Bikes for Rwanda
With all the troubles that professional cycling is going through at the moment, the Tour of Rwanda tells an inspiring story about how cycling is doing its small part in helping this ravaged country ride its way towards a better future. Gregor Brown is currently covering the Tour of Rwanda and tells about how Carlo Scandola is helping to build cycling in this unassuming country.
Verona is known as the city of love, the city of Romeo and Juliet, the city of two recent World Championships and the cafes in Piazza Bra. Carlo Scandola also calls Verona home and sends his love to Rwanda via bicycles.
Genocide devastated Rwanda in 1994; around 800,000 people were killed with knives, machetes, clubs and other crud instruments. Despite the blood bath, the country is recovering fast and recognising its past. On the hill in Kigali, the capital city, a museum details the genocide between the Hutu and Tutsi groups, and marks the burial ground for 250,000 people.
Below the city hums with motorbike taxis, bicycles and cars. They zoom up and down the city’s hills, around and about in the valleys, taking the locals to work and home. Very few tourists come to Rwanda, most visit Kenya to the east. Forgetting genocide, though, the country is rich in history with German and Belgian colonisation. The hills to the west also hide rare gorillas and numerous coffee farms.
Those hills, with passes up to 2500 metres, also welcome the Tour of Rwanda. It celebrates its fourth edition this year, building on the bicycle taxis, the single-speed races, the training roads and Carlo Scandola.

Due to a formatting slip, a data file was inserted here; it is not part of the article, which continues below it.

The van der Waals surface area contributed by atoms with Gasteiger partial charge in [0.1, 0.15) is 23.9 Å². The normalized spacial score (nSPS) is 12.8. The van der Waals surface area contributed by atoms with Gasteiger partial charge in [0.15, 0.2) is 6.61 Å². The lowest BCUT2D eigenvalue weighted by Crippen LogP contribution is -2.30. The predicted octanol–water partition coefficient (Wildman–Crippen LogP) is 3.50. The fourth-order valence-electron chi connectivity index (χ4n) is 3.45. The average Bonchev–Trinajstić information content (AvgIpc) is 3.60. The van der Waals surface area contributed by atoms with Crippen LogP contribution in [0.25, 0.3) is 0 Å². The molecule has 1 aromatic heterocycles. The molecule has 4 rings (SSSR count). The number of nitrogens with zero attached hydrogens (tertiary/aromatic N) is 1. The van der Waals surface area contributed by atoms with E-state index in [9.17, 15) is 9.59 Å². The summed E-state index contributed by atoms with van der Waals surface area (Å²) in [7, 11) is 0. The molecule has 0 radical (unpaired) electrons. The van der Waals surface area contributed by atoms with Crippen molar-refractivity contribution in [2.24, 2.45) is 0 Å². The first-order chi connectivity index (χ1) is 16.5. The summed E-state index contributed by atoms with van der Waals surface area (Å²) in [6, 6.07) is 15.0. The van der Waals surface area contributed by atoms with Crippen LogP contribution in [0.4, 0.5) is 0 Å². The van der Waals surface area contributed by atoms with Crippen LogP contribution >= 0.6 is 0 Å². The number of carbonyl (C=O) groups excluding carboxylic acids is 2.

“Come with me, I want you to meet him,” Scandola tells me. “I saw him here last year, riding everywhere, but on that beater bike. I gave him shorts and jerseys, but this year I wanted to bring him a bike.”
Scandola fits Ibrahim Kazoya on a used Fontana bike he was able to source from Verona – blue and yellow, the city’s colours. Later he gives him kit from a local club, Lamacart. Ibrahim is speechless, his only words coming in the local Rwandan language, not the other two official ones, French and English.
Ibrahim’s Fontana bike came by chance…
“During a trip [in 2002], I saw one of the early editions of the Tour of Rwanda. I thought, ‘Ah, they’re racing here,'” Carlo says.
He raced through the amateur or “dilettante” ranks in Italy, so his heart always pounds faster for a good bike race. Back in Verona, where “his boy” was participating in Gran Fondos, like Eroica in Tuscany, an article in La Gazzetta dello Sport newspaper caught his attention.
“I read an article in the paper by Marco Pastonesi about racing in Africa. He wrote that the problem was that they didn’t have bikes to race on. That started me thinking…”
Back to the genocide
Carlo Scandola’s story in Rwanda goes back further, to the aftermath of the genocide. He worked all his life as a plumber or “idraulico”, travelling far and wide, to Algeria, Tunisia and Saudi Arabia. Back in Italy, he started working with hospitals and then an orphanage. It was in the mid- to late-1990s, and he saw the effects of genocide as a local woman brought back 50 orphaned Rwandans to find families.
He was touched and promised his friend he would go there and help, fixing pipes or doing any odd job. Working at a Rwandan orphanage run by Italians, he met “his boy” Jean Nsinga, the youngest of 13 children and left by his mum due to Osteomyelitis.
“A virus that entered a cut in his leg and here [in Rwanda] they don’t cure it. Once it was in, it started eating at his femur. His mum didn’t care, and the disease continued and ate up a lot of the bone,” Carlo explains.